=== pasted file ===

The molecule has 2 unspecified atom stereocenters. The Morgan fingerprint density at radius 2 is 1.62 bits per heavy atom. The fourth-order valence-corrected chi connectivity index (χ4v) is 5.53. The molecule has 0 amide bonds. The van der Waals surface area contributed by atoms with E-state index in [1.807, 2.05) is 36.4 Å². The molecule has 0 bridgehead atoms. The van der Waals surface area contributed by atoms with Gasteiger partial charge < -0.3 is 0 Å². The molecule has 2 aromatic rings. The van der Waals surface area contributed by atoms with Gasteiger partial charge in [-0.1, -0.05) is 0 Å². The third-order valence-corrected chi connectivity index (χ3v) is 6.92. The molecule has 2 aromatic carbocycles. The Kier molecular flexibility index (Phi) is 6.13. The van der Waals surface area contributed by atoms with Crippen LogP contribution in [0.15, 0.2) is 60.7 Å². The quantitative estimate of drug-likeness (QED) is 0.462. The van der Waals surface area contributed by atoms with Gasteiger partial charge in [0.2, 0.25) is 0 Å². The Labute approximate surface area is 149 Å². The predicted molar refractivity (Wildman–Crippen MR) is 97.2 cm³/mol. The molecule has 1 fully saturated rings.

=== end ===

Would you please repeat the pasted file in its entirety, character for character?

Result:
The molecule has 2 unspecified atom stereocenters. The Morgan fingerprint density at radius 2 is 1.62 bits per heavy atom. The fourth-order valence-corrected chi connectivity index (χ4v) is 5.53. The molecule has 0 amide bonds. The van der Waals surface area contributed by atoms with E-state index in [1.807, 2.05) is 36.4 Å². The molecule has 0 bridgehead atoms. The van der Waals surface area contributed by atoms with Gasteiger partial charge < -0.3 is 0 Å². The molecule has 2 aromatic rings. The van der Waals surface area contributed by atoms with Gasteiger partial charge in [-0.1, -0.05) is 0 Å². The third-order valence-corrected chi connectivity index (χ3v) is 6.92. The molecule has 2 aromatic carbocycles. The Kier molecular flexibility index (Phi) is 6.13. The van der Waals surface area contributed by atoms with Crippen LogP contribution in [0.15, 0.2) is 60.7 Å². The quantitative estimate of drug-likeness (QED) is 0.462. The van der Waals surface area contributed by atoms with Gasteiger partial charge in [0.2, 0.25) is 0 Å². The Labute approximate surface area is 149 Å². The predicted molar refractivity (Wildman–Crippen MR) is 97.2 cm³/mol. The molecule has 1 fully saturated rings.